Peak oil, peak phosphorous, etc will make other options more expensive and people will accept that business as usual is not a real option. Economic turmoil and unemployment resulting from peak oil (and periodic glitches in the economic system) will free up labor.  A shortage of traditional jobs will mean more families will be surviving on one job, and the initial response will be to turn to gardening and permaculture to make ends meet.
 
              
Posts: 238
Location: swampland virginia
  • Mark post as helpful
  • send pies
  • Quote
  • Report post to moderator
one reason i'm interested in permaculture is flavor. nothing tastes better than fresh vegetables coated with dyes and waxes to trap in all the pesticides and herbicides. at least you get something in place of nutrition.

really, one of the reasons has to do with history repeating itself. many people would be better off if they still traded beans for goods. you can eat beans. modern society is fragile. technologies, economies, laws, resources etc. it is only a matter of time before something snaps. a year of food might help. knowing how to grow your own long term will not hurt either.

most people enjoy paying interest, taxes, utilities, etc and living on the edge. they also buy insurance. i look at permaculture as part of an insurance policy, along with good eating and all too.  imagine if all the ancient knowledge was still common knowledge. 
 
Posts: 269
1
  • Mark post as helpful
  • send pies
  • Quote
  • Report post to moderator
Paul, to answer your original question as to what to say in response to "Where would you get all the people," I think the answer is simple: When people decide that being healthy and not destroying our environment is important there will be no shortage.

Until then, we have to deal with the fact that the paradigm of modern society is radically warped.  People as a whole have decided that in order to satisfy our basic survival needs of water, food, and shelter (in that order), it makes sense to work for others doing things that are unrelated to those basic needs and then purchase those basic goods from others.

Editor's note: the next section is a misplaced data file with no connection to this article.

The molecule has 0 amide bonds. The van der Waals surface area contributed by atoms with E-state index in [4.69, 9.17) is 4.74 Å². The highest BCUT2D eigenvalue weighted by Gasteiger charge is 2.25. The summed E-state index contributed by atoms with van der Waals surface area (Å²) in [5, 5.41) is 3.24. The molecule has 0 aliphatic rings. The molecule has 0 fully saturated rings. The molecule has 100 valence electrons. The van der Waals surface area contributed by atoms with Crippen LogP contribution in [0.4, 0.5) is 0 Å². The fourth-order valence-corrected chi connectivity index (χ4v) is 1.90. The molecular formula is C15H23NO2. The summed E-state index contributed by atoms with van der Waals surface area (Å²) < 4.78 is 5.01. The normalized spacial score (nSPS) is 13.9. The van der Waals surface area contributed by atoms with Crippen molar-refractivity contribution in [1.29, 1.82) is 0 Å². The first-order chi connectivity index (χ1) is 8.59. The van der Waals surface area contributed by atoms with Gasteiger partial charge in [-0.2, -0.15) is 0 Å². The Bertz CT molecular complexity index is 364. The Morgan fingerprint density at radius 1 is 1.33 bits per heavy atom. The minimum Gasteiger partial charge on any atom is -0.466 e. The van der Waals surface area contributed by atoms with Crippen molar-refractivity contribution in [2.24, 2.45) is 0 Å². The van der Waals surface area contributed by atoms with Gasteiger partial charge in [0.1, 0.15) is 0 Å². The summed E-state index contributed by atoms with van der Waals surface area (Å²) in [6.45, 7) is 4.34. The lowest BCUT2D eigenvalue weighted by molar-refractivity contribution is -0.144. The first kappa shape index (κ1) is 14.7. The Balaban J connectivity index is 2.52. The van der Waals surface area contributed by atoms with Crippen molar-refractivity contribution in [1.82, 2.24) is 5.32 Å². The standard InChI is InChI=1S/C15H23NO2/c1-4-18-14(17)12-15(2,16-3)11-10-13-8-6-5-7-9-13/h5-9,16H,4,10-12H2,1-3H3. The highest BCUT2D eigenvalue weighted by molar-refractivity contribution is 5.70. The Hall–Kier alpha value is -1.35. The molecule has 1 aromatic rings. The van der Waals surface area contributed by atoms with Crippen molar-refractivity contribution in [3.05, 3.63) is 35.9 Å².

Paul Cereghino
gardener
Posts: 856
Location: South Puget Sound, Salish Sea, Cascadia, North America
15
  • Mark post as helpful
  • send pies
  • Quote
  • Report post to moderator
The catch is that if we were suddenly all primary producers, then in our beloved collapse scenario we become serfs.  We don't own our land.
 
Joel Hollingsworth
pollinator
Posts: 2103
Location: Oakland, CA
9
  • Mark post as helpful
  • send pies
  • Quote
  • Report post to moderator

Paul Cereghino wrote:The catch is that if we were suddenly all primary producers, then in our beloved collapse scenario we become serfs.  We don't own our land.



Making the gigantic and un-justified assumption that our collapse will happen along the same lines as the fall of Rome, the options will be serfdom, living & dying by the sword (there are assault rifles now, but lordin' still ain't easy), monasticism, maintaining an outsider status and doing import/export work, or joining a guild of artisans.

I'm not much suited to thug life, or life on the road, so being a serf would suit me better than most other options. Looking at how serfs lived through most of the post-collapse times, it seems to have mostly been better than minimum wage can buy right now.

Of course, under that assumption, it will be hundreds of years before the range of options narrows quite so much.

And yes, I'd probably rather be a yeoman than a serf.
gift
 
Garden Mastery Academy - Module 1: Dare to Dream
will be released to subscribers in: soon!
reply
    Bookmark Topic Watch Topic
  • New Topic